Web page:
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Raid 0 configuration using NVRAID stopped working after crash

Last response: in Storage
March 28, 2010 6:22:30 PM

I have the following set up:

- ASUS A8N-SLI Premium motherboard (
- Two 250 GB Hitachi Deskstar disks in a RAID 0 (stripe) configuration using a nForce4 raid controller (build in the motherboard)
- This set up has been working ok over the last 4 years

Yesterday I was browsing the internet when my PC suddenly stopped working and automatically rebooted itself. After the reboot the only message that would appear on the screen was "disk boot failure". I rebooted the PC over and over again but the message would not disappear. I spend most of the rest of the day to find out how I could fix it but so far without luck.

In the past the computer always gave me an option during startup to enter the NVRaid BIOS Utiltity (using the F10 key). This option was no longer available during startup so one of the things I checked were the BIOS settings. They were all configured correctly but the NVRAID raid controller was unable to see my disks. I have two 250 GB Hitachi Deskstar harddisks in a RAID 0 configuration. This is what I did so far:

- I checked the power supply of the disks with a voltmeter, this was ok. The Hitachi Deskstar disks have two different sockets for the power supply and I tried both sockets with different power cables. This did not help to make the disks visible in the BIOS.

- I updated (flashed) the BIOS of the PC to the latest available BIOS version, this did not help either.

- I removed the battery on the motherboard to reset the BIOS settings, this wiped out all BIOS settings but did not help to make the disks visible.

- I checked the SATA cables and connected the disks to SATA port 3 and 4 instead of port 1 and 2, in which they had worked ok for about 4 years. Still I was not able to see the disks in the BIOS.

- My motherboard is an ASUS A8N-SLI Premium and has two raid controllers on it. The one that I was using succesfully for about 4 years was the nForce4 raid controller but it also has a Silicon Image 3114R RAID-controller which was disabled in the BIOS. I disabled the nForce4 controller and enabled the SI controller. I also swithced the SATA cables from the black SATA sockets (nForce4) to the red SATA sockets (Silicon Image) on the motherboard. Now the disks showed up in the BIOS under the Silicon Image controller settings ! So my hope now is that the disks are ok but that the problem is in the nForce4 raid controller. Unfortunately I could not read the disks with the SI controller because the SI raid 0 is not compatible with nForce4 raid 0. The only option I had was to set up a new raid 0 config but that would wipe all the data from the disk so I did not do that.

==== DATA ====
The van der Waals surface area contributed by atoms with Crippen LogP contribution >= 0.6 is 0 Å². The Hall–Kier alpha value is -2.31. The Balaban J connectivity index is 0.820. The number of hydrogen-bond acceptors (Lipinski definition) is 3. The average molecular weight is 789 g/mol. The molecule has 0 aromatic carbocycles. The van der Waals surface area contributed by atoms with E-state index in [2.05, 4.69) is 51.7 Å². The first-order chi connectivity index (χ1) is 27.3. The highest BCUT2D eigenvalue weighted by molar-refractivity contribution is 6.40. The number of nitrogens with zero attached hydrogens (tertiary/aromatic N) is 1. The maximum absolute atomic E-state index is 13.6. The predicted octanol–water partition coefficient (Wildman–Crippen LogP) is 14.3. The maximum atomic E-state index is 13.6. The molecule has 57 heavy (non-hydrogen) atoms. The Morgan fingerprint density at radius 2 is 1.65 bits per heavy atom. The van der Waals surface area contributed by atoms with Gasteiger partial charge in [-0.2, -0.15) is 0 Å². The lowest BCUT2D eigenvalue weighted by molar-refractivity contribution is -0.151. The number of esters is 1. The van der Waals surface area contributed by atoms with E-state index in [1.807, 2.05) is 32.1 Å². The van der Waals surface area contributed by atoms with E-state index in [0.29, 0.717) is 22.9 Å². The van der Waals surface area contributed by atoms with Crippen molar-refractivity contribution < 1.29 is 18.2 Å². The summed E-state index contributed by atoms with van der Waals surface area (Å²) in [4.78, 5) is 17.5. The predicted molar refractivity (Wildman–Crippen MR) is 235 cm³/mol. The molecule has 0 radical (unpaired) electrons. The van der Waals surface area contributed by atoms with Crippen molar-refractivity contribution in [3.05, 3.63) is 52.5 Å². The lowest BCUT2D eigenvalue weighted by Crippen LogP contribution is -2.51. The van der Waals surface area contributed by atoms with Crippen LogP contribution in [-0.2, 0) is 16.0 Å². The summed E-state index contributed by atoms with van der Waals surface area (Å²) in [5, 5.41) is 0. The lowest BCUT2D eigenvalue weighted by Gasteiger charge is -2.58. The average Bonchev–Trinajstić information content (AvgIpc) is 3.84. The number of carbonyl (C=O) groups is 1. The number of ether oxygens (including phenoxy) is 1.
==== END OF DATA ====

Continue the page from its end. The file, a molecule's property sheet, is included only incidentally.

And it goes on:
My main problem is that I have a lot of important data on those disks and without a working NVRAID controller I will not be able to recover that data. (I know I should never have used a raid 0 config without a proper backup :)  but there are more things in life that we do while we know we shouldn't :)  )

I can't think of any other options right now without taking the risk of losing the data. My last option that I can think of is to find a second hand motherboard with the same nForce4 raid controller to check if that one is able to read the disks.

Did anybody have this problem before ? Is there anybody that knows why my disks don't show in the BIOS anymore and why the NVRaid BIOS Utiltity has disapeared from the boot screen ? Can anybody give me a good suggestion how I can recover the data on my disks ?

April 1, 2010 7:45:46 PM

Problem solved. Tonight I replaced the motherboard with an identical second hand one and everything worked again straight away. Apparently the NVRAID controller was no longer working correctly. Fortunately both disks were still ok. :)  :)  :) 

I only wonder why the controller died. I suspect that the windows 7 power settings that turn the disks on and off have something to do with it but I have no idea if that actually is the case or not. My theory is that switching the harddisks on and off caused a component somewhere to break, but I can't prove that so it's just a wild guess.

The whole idea behind a raid configuration is pretty sophisticated but it all falls apart when the raid controller itself dies. It turns out that every raid controller uses it's own format on the disk so if you don't have an identical raid controller you will never be able to recover any raid configuration ! This experience certainly made me a lot more carefull in using RAID configs.